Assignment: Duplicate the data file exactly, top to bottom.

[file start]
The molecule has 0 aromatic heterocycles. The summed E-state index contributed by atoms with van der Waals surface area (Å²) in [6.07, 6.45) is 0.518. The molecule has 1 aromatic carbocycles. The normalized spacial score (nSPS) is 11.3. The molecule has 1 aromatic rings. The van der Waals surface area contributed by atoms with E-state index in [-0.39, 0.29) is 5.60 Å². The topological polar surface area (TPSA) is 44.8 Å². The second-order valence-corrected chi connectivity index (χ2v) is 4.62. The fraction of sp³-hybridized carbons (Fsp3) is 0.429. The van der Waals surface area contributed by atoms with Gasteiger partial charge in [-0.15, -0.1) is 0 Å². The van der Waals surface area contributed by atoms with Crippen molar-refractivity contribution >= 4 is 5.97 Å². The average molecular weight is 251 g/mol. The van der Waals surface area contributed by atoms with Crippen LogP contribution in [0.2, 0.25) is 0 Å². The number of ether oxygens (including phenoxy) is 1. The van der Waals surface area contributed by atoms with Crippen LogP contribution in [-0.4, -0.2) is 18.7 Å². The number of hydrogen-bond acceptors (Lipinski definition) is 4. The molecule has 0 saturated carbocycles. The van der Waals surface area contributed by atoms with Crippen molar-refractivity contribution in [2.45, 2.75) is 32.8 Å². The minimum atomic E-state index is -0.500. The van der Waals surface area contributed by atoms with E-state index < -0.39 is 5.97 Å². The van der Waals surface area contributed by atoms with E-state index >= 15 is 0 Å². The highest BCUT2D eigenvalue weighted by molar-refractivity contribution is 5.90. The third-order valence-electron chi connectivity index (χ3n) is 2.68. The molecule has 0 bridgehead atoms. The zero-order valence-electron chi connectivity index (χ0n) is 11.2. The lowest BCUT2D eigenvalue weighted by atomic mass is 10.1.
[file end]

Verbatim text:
The molecule has 0 aromatic heterocycles. The summed E-state index contributed by atoms with van der Waals surface area (Å²) in [6.07, 6.45) is 0.518. The molecule has 1 aromatic carbocycles. The normalized spacial score (nSPS) is 11.3. The molecule has 1 aromatic rings. The van der Waals surface area contributed by atoms with E-state index in [-0.39, 0.29) is 5.60 Å². The topological polar surface area (TPSA) is 44.8 Å². The second-order valence-corrected chi connectivity index (χ2v) is 4.62. The fraction of sp³-hybridized carbons (Fsp3) is 0.429. The van der Waals surface area contributed by atoms with Gasteiger partial charge in [-0.15, -0.1) is 0 Å². The van der Waals surface area contributed by atoms with Crippen molar-refractivity contribution >= 4 is 5.97 Å². The average molecular weight is 251 g/mol. The van der Waals surface area contributed by atoms with Crippen LogP contribution in [0.2, 0.25) is 0 Å². The number of ether oxygens (including phenoxy) is 1. The van der Waals surface area contributed by atoms with Crippen LogP contribution in [-0.4, -0.2) is 18.7 Å². The number of hydrogen-bond acceptors (Lipinski definition) is 4. The molecule has 0 saturated carbocycles. The van der Waals surface area contributed by atoms with Crippen molar-refractivity contribution in [2.45, 2.75) is 32.8 Å². The minimum atomic E-state index is -0.500. The van der Waals surface area contributed by atoms with E-state index < -0.39 is 5.97 Å². The van der Waals surface area contributed by atoms with E-state index >= 15 is 0 Å². The highest BCUT2D eigenvalue weighted by molar-refractivity contribution is 5.90. The third-order valence-electron chi connectivity index (χ3n) is 2.68. The molecule has 0 bridgehead atoms. The zero-order valence-electron chi connectivity index (χ0n) is 11.2. The lowest BCUT2D eigenvalue weighted by atomic mass is 10.1.